The following interview with sustainable investing expert, Erika Karp, Founder and CEO of Cornerstone Capital Group, first appeared on the UBS Intellectual Capital Blog.
Stephen Freedman, CFA, Head of Thematic and Sustainable Investing Strategy, UBS
Many of you may remember Erika Karp, a long-term UBS veteran, who was head of Global Sector Research at UBS Investment Bank until 2013. Already back then, she was a very vocal and influential proponent of sustainable investing. Meanwhile, she has raised the stakes even more by founding Cornerstone Capital Group, a firm with the mission “to apply the principles of sustainable finance across the capital markets enhancing transparency and collaboration”. We continue our interview series with this leading voice in the field of sustainable investing.
Stephen Freedman: Erika, how would you define corporate sustainability?
Erika Karp: At Cornerstone, we have an explicit definition of corporate sustainability. And by the way, we prefer talking about “corporate excellence,” which we think is synonymous. To us, corporate excellence is defined as “the relentless pursuit of material progress towards a more regenerative and inclusive economy.” This is a systems-level and inclusive definition. When we find companies that truly embrace that, then we’ve found something that is really constructive for capitalism.
Why should investors focus on sustainability today?
Seeking corporate excellence (or the lack thereof) is the focus of investors. When you take a broad definition of sustainability, you are doing a systematic analysis of environmental, social and governance (ESG) factors in the business context. You’re bringing transparency to the investment process, and you’re seeking consistency and accountability across an organization. Every investor should be thinking about the most pivotal, structural, economic and business drivers that touch an industry, a company, and ultimately affect corporate profitability. I simply don’t believe that good risk-adjusted-return analysis can be done without systematically looking at ESG factors. In the end, I would argue that sustainable investing should simply be called investing. Sustainable finance is simply finance. It is the next iteration of finance, it represents an enhanced analytical process because, when examining a company, understanding which stakeholders are affected and what major trends are going to influence the company is an absolute economic imperative.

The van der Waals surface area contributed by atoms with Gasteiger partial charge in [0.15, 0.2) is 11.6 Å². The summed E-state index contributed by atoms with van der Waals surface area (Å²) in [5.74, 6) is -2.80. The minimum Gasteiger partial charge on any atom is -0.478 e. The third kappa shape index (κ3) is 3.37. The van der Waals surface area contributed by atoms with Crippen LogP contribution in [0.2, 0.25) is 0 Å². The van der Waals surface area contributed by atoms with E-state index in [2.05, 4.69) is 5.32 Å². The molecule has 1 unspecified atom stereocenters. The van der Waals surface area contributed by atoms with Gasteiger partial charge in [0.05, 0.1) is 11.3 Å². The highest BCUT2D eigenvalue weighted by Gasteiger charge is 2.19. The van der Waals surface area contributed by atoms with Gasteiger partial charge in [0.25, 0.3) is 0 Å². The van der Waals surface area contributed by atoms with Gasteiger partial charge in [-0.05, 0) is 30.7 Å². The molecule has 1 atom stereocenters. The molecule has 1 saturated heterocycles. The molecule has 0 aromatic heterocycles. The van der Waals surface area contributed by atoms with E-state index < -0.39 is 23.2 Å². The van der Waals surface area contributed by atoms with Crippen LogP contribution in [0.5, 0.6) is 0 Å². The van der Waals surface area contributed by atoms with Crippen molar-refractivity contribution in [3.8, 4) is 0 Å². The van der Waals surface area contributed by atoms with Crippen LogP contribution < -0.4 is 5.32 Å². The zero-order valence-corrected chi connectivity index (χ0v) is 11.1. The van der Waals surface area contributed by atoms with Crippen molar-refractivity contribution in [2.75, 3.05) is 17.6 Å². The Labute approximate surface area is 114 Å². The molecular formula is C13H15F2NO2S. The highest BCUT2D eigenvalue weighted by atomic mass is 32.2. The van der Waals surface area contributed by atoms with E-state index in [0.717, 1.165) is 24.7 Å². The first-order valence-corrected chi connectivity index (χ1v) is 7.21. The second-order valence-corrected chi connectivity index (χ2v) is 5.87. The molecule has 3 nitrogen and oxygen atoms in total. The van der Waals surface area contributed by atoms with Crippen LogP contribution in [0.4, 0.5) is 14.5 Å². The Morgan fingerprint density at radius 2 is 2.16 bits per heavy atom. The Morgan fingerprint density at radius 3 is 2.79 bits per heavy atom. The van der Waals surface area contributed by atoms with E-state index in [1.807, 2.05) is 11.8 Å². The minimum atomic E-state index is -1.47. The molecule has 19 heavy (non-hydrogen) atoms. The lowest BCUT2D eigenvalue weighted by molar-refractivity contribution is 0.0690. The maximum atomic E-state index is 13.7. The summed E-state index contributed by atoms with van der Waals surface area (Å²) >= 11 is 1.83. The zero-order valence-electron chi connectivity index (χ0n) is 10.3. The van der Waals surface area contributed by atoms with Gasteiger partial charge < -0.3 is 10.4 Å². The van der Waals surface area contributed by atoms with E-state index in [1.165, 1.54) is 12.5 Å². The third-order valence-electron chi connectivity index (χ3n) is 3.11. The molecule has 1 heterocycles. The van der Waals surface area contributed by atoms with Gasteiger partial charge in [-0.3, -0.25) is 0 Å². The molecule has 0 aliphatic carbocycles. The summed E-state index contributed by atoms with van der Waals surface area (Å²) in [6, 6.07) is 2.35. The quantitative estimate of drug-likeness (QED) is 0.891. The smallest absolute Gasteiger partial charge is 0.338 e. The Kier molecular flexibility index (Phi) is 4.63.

You mentioned the E,S and G factors. Can you expand on Governance and its importance?
Sure. In fact, I would actually argue that it should be the G first; and then the E and the S. If you get the governance right, then you can get the environmental, the social and – of course – the economics right. Good governance comes first. It implies being very conscious of both risks and opportunities in the long run; being very conscious of conflicts that may exist and dealing with them; understanding everything from top to bottom in terms of organizations and the challenges they face; and creating organizations that have a culture of trust, innovation, respect, creativity and accountability.
Can you tell us a bit about your role in the sustainable investing community?
In founding Cornerstone, we believe that a systems-level approach to sustainable capitalism is critical. We look for all kinds of collaborations and partnerships so we can grow the pie together. In figuring out how to truly serve the needs of asset owners, you have to touch multiple pieces of the capital markets and find appropriate synergies. Notwithstanding the challenges and distortions that capitalism has faced, it is still the best system the world has ever known for creating prosperity. So we just have to fix it. Occasionally there needs to be business model innovation for transformation. That’s what we intend to help do … re-orient capitalism towards its best and highest purposes.
What trends are you seeing in the sustainable investing landscape?
There are lots of things shifting at the same time and in the same direction, which is huge and dramatic. Take big data – for example – the ability to turn massive amounts of noise into insight. Social media now provides an unprecedented amount of transparency of information around the world. Transparency can be transformational. The regulatory scrutiny under which corporations have been, post-crisis, is another thing that is unprecedented. And critically, we are finally starting to see standards for disclosure of ESG factors by corporations. Standards are a form of infrastructure that has not existed before. Finally, in the capital markets, asset owners are beginning to take back the ability to act like owners as opposed to delegating their responsibilities. The confluence of all these factors is making me believe that it’s the absolute right time to embrace sustainability.
This report has been prepared by UBS Financial Services Inc. (UBS FS). Published with permission.